Ancient Egypt and the Ancient Near East, mythology, goddesses, monsters, etc.

I am only a lay student in these areas, so take what I say with a grain of salt!

My goal is to accurately label every post: please tell me if you see something that's not correctly attributed, tagged, or captioned.

I am also ikhet-sekhmet.livejournal.com.

 

Edwin Long, Anno Domini (detail), 1883. More of the drama of the infant at death’s door. At right, you can see the holy family’s donkey entering the frame.

Edwin Long, Anno Domini (detail), 1883. More of the drama of the infant at death’s door. At right, you can see the holy family’s donkey entering the frame.

(Source: flickr.com)

Edwin Long, Anno Domini (detail), 1883. (via Martin Beek on Flickr)

Beautiful closeup of the attempted revival of a sick or dead infant with the help of a statuette of a god. (The artist’s message isn’t too tricky to figure out.)

Edwin Long, Anno Domini (detail), 1883. (via Martin Beek on Flickr)

Beautiful closeup of the attempted revival of a sick or dead infant with the help of a statuette of a god. (The artist’s message isn’t too tricky to figure out.)

Nebuchadnezzar’s Denigration, an illustration by Georges Rochegrosse of the Babylonian king’s madness as portrayed in Daniel 4. I’ve put this picture through the simplest of touch-ups in Photoshop Elements, but what I really wish I could do is find a much bigger version of the image, so that we could see those faces more clearly - the emperor, delightedly rooting in filth; the angel, stern and satified (with Mesopotamian-style double wings); that wonderful portly courtier with raised eyebrows, holding the crown (and perhaps wondering if it might be available).

Nebuchadnezzar’s Denigration, an illustration by Georges Rochegrosse of the Babylonian king’s madness as portrayed in Daniel 4. I’ve put this picture through the simplest of touch-ups in Photoshop Elements, but what I really wish I could do is find a much bigger version of the image, so that we could see those faces more clearly - the emperor, delightedly rooting in filth; the angel, stern and satified (with Mesopotamian-style double wings); that wonderful portly courtier with raised eyebrows, holding the crown (and perhaps wondering if it might be available).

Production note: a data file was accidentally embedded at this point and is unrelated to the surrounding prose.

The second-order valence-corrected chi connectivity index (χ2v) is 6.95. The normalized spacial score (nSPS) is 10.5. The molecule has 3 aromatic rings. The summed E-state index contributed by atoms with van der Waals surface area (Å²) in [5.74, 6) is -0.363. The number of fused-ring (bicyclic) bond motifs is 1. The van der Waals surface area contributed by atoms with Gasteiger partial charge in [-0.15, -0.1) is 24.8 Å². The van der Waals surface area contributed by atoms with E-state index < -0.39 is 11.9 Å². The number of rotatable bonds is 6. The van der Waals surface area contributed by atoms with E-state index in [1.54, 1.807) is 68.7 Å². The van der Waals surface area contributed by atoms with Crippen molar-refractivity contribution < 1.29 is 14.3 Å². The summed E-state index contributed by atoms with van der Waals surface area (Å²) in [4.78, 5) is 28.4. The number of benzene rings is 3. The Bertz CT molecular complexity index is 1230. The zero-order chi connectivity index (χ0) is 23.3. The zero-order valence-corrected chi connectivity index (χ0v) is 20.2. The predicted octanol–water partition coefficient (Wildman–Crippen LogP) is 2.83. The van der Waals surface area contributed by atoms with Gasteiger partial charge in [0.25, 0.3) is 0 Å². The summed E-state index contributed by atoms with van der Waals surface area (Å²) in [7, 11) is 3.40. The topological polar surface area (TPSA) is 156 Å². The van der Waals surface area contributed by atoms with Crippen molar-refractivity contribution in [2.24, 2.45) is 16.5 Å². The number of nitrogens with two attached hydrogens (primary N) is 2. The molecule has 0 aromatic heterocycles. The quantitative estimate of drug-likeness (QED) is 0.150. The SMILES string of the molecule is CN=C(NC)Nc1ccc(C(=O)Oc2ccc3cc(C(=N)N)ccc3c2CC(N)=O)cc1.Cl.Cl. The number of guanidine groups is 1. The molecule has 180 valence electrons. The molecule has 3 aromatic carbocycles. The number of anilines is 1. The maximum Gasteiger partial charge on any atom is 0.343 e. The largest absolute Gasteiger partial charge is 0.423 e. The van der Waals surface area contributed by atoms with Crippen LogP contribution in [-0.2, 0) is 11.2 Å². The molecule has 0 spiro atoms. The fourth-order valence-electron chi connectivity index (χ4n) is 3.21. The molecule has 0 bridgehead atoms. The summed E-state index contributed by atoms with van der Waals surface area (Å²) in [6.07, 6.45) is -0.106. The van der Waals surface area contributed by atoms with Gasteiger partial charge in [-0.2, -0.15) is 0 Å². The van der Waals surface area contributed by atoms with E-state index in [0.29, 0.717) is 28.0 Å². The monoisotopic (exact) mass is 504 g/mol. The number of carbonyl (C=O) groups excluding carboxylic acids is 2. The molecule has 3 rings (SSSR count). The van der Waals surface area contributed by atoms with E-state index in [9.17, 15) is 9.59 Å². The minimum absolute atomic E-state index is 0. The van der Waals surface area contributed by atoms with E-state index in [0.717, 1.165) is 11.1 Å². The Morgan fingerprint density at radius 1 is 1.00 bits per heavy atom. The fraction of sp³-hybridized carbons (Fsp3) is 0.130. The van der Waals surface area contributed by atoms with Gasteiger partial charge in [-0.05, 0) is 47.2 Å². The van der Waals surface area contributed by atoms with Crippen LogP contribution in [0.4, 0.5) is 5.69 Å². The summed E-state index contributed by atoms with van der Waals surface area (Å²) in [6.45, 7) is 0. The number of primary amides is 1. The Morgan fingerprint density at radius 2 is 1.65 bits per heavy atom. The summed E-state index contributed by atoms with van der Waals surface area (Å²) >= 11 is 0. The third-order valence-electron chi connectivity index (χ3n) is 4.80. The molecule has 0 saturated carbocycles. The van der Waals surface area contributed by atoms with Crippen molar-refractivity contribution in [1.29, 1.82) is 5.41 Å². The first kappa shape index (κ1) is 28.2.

" ‘Revelation - Its Grand Climax at hand!’ Watch Tower, 1988. Illustrator unknown."

I was glad to find the original version of this image (and a source to boot!) - usually the text has been removed and replaced with whichever conspiracy theory the user favours.

" ‘Revelation - Its Grand Climax at hand!’ Watch Tower, 1988. Illustrator unknown."

I was glad to find the original version of this image (and a source to boot!) - usually the text has been removed and replaced with whichever conspiracy theory the user favours.

The Writing on the Wall - another illustration from The Standard Bible Story Reader.

The Writing on the Wall - another illustration from The Standard Bible Story Reader.

The Flight to Egypt from the Standard Bible Story Reader. The Holy Family are jolly lucky it wasn’t a Boat to Australia.
The Flight to Egypt from the Standard Bible Story Reader. The Holy Family are jolly lucky it wasn’t a Boat to Australia.

(Source: bibleclipart.blogspot.com.au)

demonagerie:

British Library,  Add MS 11695, detail of f. 147v.  Beatus of Liébana, Commentary on the Apocalypse. 1091-1109

demonagerie:

British Library, Add MS 11695, detail of f. 147v. Beatus of Liébana, Commentary on the Apocalypse. 1091-1109

demonagerie:

Lausanne, Bibliothèque Cantonale et Universitaire, U 964, detail of f. 480v (woman clothed with the sun, dragon with seven heads). Biblia Porta. Franco-Flemish, end of the 13th century.

demonagerie:

Lausanne, Bibliothèque Cantonale et Universitaire, U 964, detail of f. 480v (woman clothed with the sun, dragon with seven heads). Biblia Porta. Franco-Flemish, end of the 13th century.

I’ll bet God’s Little Princesses has Esther, though - she, too, saves the day through her courage and wits, but less sex and violence is involved. :) Here she is risking death by approaching the king without being summoned first.

I’ll bet God’s Little Princesses has Esther, though - she, too, saves the day through her courage and wits, but less sex and violence is involved. :) Here she is risking death by approaching the king without being summoned first.